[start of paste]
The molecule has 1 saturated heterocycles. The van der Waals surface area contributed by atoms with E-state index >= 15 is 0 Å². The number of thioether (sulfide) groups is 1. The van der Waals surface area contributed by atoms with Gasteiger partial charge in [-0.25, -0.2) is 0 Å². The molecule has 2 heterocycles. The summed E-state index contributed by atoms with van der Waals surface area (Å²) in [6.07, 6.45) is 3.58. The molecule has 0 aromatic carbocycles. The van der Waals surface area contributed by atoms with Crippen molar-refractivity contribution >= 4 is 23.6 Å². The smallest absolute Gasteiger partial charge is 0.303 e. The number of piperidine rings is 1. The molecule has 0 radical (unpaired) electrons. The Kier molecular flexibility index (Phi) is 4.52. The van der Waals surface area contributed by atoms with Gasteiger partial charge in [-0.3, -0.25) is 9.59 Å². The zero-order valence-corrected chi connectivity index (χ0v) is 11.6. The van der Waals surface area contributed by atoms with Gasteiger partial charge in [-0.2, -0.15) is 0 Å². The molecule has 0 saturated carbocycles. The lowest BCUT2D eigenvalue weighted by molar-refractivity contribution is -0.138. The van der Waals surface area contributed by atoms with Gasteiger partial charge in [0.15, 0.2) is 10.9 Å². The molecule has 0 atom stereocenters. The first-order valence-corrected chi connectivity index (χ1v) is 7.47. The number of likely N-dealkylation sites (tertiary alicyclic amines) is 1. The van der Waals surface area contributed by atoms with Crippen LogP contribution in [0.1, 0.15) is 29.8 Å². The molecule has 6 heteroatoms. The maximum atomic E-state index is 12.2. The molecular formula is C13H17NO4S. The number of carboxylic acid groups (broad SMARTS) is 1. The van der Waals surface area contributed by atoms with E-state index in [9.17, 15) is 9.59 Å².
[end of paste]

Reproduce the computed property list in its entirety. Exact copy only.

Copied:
The molecule has 1 saturated heterocycles. The van der Waals surface area contributed by atoms with E-state index >= 15 is 0 Å². The number of thioether (sulfide) groups is 1. The van der Waals surface area contributed by atoms with Gasteiger partial charge in [-0.25, -0.2) is 0 Å². The molecule has 2 heterocycles. The summed E-state index contributed by atoms with van der Waals surface area (Å²) in [6.07, 6.45) is 3.58. The molecule has 0 aromatic carbocycles. The van der Waals surface area contributed by atoms with Crippen molar-refractivity contribution >= 4 is 23.6 Å². The smallest absolute Gasteiger partial charge is 0.303 e. The number of piperidine rings is 1. The molecule has 0 radical (unpaired) electrons. The Kier molecular flexibility index (Phi) is 4.52. The van der Waals surface area contributed by atoms with Gasteiger partial charge in [-0.3, -0.25) is 9.59 Å². The zero-order valence-corrected chi connectivity index (χ0v) is 11.6. The van der Waals surface area contributed by atoms with Gasteiger partial charge in [-0.2, -0.15) is 0 Å². The molecule has 0 saturated carbocycles. The lowest BCUT2D eigenvalue weighted by molar-refractivity contribution is -0.138. The van der Waals surface area contributed by atoms with Gasteiger partial charge in [0.15, 0.2) is 10.9 Å². The molecule has 0 atom stereocenters. The first-order valence-corrected chi connectivity index (χ1v) is 7.47. The number of likely N-dealkylation sites (tertiary alicyclic amines) is 1. The van der Waals surface area contributed by atoms with Crippen LogP contribution in [0.1, 0.15) is 29.8 Å². The molecule has 6 heteroatoms. The maximum atomic E-state index is 12.2. The molecular formula is C13H17NO4S. The number of carboxylic acid groups (broad SMARTS) is 1. The van der Waals surface area contributed by atoms with E-state index in [9.17, 15) is 9.59 Å².